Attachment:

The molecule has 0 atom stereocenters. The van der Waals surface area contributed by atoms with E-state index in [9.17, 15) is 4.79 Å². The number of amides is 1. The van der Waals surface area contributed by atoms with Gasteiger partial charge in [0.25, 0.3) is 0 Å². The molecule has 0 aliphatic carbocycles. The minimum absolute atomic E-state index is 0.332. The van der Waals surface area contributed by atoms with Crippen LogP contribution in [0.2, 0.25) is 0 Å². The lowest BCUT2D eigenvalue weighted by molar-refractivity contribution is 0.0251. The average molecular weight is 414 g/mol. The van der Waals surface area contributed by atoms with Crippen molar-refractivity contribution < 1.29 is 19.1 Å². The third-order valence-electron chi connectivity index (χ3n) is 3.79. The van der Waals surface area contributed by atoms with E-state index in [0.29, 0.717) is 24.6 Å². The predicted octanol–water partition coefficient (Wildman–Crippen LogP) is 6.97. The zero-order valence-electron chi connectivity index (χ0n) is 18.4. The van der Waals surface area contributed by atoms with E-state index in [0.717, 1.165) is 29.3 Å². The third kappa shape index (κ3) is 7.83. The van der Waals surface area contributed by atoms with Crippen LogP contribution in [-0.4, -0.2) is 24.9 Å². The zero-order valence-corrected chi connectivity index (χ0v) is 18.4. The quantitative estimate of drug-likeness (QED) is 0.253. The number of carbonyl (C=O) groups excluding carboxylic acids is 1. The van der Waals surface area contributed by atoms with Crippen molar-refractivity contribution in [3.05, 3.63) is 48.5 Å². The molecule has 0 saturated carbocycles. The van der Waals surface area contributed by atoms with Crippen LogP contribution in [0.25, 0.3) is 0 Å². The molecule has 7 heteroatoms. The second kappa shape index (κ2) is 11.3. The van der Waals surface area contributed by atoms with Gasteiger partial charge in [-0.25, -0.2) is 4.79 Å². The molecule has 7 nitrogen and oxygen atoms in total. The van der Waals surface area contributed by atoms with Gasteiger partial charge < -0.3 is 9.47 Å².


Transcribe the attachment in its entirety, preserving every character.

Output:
The molecule has 0 atom stereocenters. The van der Waals surface area contributed by atoms with E-state index in [9.17, 15) is 4.79 Å². The number of amides is 1. The van der Waals surface area contributed by atoms with Gasteiger partial charge in [0.25, 0.3) is 0 Å². The molecule has 0 aliphatic carbocycles. The minimum absolute atomic E-state index is 0.332. The van der Waals surface area contributed by atoms with Crippen LogP contribution in [0.2, 0.25) is 0 Å². The lowest BCUT2D eigenvalue weighted by molar-refractivity contribution is 0.0251. The average molecular weight is 414 g/mol. The van der Waals surface area contributed by atoms with Crippen molar-refractivity contribution < 1.29 is 19.1 Å². The third-order valence-electron chi connectivity index (χ3n) is 3.79. The van der Waals surface area contributed by atoms with E-state index in [0.29, 0.717) is 24.6 Å². The predicted octanol–water partition coefficient (Wildman–Crippen LogP) is 6.97. The zero-order valence-electron chi connectivity index (χ0n) is 18.4. The van der Waals surface area contributed by atoms with E-state index in [0.717, 1.165) is 29.3 Å². The third kappa shape index (κ3) is 7.83. The van der Waals surface area contributed by atoms with Crippen LogP contribution in [-0.4, -0.2) is 24.9 Å². The zero-order valence-corrected chi connectivity index (χ0v) is 18.4. The quantitative estimate of drug-likeness (QED) is 0.253. The number of carbonyl (C=O) groups excluding carboxylic acids is 1. The van der Waals surface area contributed by atoms with Crippen molar-refractivity contribution in [3.05, 3.63) is 48.5 Å². The molecule has 0 saturated carbocycles. The van der Waals surface area contributed by atoms with Crippen LogP contribution in [0.25, 0.3) is 0 Å². The molecule has 7 heteroatoms. The second kappa shape index (κ2) is 11.3. The van der Waals surface area contributed by atoms with Gasteiger partial charge in [-0.25, -0.2) is 4.79 Å². The molecule has 7 nitrogen and oxygen atoms in total. The van der Waals surface area contributed by atoms with Gasteiger partial charge < -0.3 is 9.47 Å².